The U.S. Department of Health and Human Services responds to increasing pressure from AMA and others to reduce regulatory 'burden' from the new medical billing coding system.
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Bowing to pressure from the American Medical Association (AMA) and others, the U.S. Department of Health and Human Services (HHS) has agreed to delay the timeline for healthcare providers to switch to ICD-10 coding.
On Thursday, HHS secretary Kathleen Sebelius announced that the department would "initiate a process" to push back the ICD-10 compliance deadline from Oct. 1, 2013, to an unspecified later date.
"We have heard from many in the provider community who have concerns about the administrative burdens they face in the years ahead. We are committing to work with the provider community to reexamine the pace at which HHS and the nation implement these important improvements to our healthcare system," Sebelius said in a statement.
According to HHS, the decision was part of the Obama administration's "commitment to reducing regulatory burden," a phrase used by many administrations, both Democratic and Republican, in the past.
The news comes just two days after Marilyn Tavenner, acting administrator of the Centers for Medicare and Medicaid Services (CMS), told a gathering of AMA leaders in Washington that the federal government would "re-examine the timeframe" for ICD-10 implementation. The AMA, which recently wrote to House Speaker John Boehner (R-Ohio) and to Sebelius to ask for a halt to the ICD-10 deadline, on Thursday praised Sebelius for her "quick response" to the organization's concerns.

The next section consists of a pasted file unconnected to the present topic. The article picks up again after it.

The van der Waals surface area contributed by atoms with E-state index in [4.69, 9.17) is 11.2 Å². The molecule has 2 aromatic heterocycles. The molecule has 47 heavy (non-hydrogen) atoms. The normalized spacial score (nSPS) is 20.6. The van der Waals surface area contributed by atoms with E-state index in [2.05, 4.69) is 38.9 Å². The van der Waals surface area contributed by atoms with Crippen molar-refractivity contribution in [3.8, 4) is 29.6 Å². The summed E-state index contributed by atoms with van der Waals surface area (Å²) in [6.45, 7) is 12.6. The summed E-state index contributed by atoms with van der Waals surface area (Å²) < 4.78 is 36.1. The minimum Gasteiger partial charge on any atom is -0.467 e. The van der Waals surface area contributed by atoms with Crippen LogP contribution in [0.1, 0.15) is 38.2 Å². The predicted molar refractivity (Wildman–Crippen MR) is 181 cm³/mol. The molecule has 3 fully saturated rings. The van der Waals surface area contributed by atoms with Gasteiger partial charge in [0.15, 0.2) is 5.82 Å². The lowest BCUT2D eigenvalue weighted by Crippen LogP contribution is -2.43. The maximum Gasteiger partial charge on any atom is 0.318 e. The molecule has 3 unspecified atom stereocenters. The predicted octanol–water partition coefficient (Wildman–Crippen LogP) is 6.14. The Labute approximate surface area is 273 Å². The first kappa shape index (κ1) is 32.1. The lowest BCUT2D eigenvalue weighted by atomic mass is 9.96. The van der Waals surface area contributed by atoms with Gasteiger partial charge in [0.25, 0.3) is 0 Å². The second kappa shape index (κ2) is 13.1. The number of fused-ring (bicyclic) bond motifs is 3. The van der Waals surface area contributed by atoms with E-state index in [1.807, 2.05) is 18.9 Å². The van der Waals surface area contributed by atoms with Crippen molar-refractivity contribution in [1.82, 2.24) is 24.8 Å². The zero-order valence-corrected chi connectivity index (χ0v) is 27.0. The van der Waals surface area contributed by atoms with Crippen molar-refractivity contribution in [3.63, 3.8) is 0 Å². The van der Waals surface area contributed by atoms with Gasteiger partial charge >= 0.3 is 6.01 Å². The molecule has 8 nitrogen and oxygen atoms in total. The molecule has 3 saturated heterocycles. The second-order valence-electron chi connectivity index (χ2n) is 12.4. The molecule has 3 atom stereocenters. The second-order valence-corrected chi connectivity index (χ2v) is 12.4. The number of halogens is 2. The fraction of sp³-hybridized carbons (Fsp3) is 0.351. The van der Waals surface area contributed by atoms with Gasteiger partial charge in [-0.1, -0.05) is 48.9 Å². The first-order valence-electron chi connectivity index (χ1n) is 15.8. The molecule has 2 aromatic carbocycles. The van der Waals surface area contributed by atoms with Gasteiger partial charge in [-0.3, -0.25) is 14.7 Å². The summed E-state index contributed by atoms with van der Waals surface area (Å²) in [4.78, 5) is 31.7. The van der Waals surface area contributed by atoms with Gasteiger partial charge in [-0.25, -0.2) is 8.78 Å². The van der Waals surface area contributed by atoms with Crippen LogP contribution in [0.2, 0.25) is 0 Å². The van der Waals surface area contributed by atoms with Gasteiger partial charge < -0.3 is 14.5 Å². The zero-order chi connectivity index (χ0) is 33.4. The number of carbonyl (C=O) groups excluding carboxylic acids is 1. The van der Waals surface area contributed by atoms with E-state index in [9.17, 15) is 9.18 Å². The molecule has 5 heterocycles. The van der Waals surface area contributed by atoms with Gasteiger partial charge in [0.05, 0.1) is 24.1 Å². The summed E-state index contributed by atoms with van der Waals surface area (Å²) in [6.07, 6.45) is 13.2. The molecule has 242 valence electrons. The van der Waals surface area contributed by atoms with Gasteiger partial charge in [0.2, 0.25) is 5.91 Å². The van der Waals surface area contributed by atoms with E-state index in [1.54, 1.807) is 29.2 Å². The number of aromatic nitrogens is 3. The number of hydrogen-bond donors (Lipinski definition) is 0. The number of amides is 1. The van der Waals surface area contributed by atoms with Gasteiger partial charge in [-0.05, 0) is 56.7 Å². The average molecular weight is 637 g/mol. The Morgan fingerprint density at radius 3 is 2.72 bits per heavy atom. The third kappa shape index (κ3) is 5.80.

"The timing of the ICD-10 transition could not be worse for physicians as they are spending significant financial and administrative resources implementing electronic health records in their practices and trying to comply with multiple quality and health information technology programs that include penalties for noncompliance. Burdens on physician practices need to be reduced--not created--as the nation's healthcare system undertakes significant payment and delivery reforms," AMA president Dr. Peter W. Carmel said in a written statement.
Several health IT advocacy groups are urging healthcare providers, payers, and technology vendors not to slow down their ICD-10 compliance efforts.
The American Health Information Management Association (AHIMA), which opposed the AMA's call for delay, continues to advocate for switching to the new coding system as quickly as possible. In the wake of Tavenner's remarks on Tuesday, AHIMA CEO Lynne Thomas Gordon highlighted the healthcare quality and efficiency benefits that ICD-10 promises to deliver. An organizational spokeswoman said Thursday that AHIMA was preparing an official response to the new HHS decision.
In an interview with InformationWeek Healthcare Wednesday, H. Stephen Lieber, CEO of the Healthcare Information and Management Systems Society (HIMSS), said that he pretty much agreed with the AHIMA recommendation.
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